Some of my students refer to themselves as gamers, not just serious gamers, but high-level advanced gamers. They have made a personal commitment to their computer games, and they make no apologies about it (when they are talking to certain people.) For some reason, they like to tell me about the amount of time they spend playing online. I have been trying to look at the gaming phenomenon in comparison to rock music, a generation ago. I grew up surrounded by popular music, but I know that parents who were older than mine just hated everything about the music industry. They saw the time that their kids devoted to listening or playing music as being completed useless. They couldn’t see any purpose in the activities, and felt threatened by the entire culture surrounding it. Is the parallel sounding familiar? I know my students see gaming as something that belongs to them; adults don’t ‘get’ them. I know I don’t understand them, but I do understand the attachment they feel to an activity with which they so closely identify.
I used to play piano every day. I know how it feels when time evaporates while you are absorbed in something that engages your brain, your body, and your heart. I can’t imagine that a computer game might engage a player to this same level, but I try to accept this possibility and the ramifications of this. When I am engaged in music, whether listening to it or playing it, time is irrelevant. Csikszentmihalyi uses the term “flow” to describe this feeling. In teaching, the ultimate goal is to provide opportunities for this level of engagement. Whereas video games are seen as addictive, or an escape from reality, activities such as my piano practice are still socially acceptable, though no less addictive. I have been thinking about the elements of gaming that are engaging these students, hoping to find ways to include the positive aspects of them in my own curriculum design.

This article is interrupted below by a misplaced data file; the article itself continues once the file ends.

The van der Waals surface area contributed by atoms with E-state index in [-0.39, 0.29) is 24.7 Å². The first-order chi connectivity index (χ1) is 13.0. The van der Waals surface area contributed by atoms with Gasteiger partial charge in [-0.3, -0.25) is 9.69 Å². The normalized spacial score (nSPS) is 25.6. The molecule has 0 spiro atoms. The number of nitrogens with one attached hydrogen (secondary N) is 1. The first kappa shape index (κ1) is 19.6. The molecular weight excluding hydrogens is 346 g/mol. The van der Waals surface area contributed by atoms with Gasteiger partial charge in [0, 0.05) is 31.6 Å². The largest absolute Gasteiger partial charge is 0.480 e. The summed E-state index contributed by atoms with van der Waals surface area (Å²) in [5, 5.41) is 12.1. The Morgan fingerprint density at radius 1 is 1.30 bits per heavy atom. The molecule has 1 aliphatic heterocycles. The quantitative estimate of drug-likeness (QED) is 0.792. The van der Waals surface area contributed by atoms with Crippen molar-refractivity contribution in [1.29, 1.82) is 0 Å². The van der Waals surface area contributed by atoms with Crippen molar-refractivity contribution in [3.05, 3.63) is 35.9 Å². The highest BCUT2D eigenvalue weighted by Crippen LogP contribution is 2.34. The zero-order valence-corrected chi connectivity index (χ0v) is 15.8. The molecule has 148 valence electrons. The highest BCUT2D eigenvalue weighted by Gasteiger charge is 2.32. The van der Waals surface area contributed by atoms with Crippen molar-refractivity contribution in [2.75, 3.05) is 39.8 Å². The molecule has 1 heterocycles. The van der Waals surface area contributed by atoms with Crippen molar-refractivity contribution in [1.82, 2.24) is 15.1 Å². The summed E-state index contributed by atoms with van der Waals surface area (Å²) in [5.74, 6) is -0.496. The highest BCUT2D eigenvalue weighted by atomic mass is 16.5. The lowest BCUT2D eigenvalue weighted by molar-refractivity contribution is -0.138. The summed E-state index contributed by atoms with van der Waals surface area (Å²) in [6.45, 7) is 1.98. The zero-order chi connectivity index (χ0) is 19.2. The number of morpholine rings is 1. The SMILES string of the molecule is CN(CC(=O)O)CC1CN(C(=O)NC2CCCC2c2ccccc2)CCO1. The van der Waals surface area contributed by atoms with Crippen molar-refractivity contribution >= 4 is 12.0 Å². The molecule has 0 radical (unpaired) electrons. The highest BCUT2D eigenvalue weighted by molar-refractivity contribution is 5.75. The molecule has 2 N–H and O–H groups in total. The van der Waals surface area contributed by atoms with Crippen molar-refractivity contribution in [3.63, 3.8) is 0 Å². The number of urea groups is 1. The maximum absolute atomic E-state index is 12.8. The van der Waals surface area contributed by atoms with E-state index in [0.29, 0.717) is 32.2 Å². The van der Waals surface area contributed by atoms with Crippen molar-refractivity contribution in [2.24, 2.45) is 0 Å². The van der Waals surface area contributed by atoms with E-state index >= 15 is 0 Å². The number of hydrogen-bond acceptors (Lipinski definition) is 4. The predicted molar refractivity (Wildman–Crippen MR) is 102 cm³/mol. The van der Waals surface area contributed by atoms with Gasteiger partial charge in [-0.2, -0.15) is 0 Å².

Gaming is never passive. Gamers are problem solvers, often playing in teams, working together on a quest. It is collaborative group work, solving questions that have some personal meaning to them. The competitive aspect attracts players, not because they might win in the end (there really is no end to the games, as far as I know) but because they want to beat another team, to get better. Individual success is not as satisfying as a team win and increasing status. I have seen the difference in engagement when my students work in teams. Not all students enjoy teamwork, but often those who struggle on their own are completely involved when they get to work with other students. They enjoy talking to (and over) their teammates, and thrive on the pace of the activity. Speed is also an issue. The action in gaming is constantly incoming, challenging the players. Nothing is simplified. Players will push themselves until they succeed, while the bar is continually raised. Gamers are intelligent, active thinkers. If teachers can approach lesson design, keeping in mind some of these elements of video games, we may just be able to interest our Gamers in school.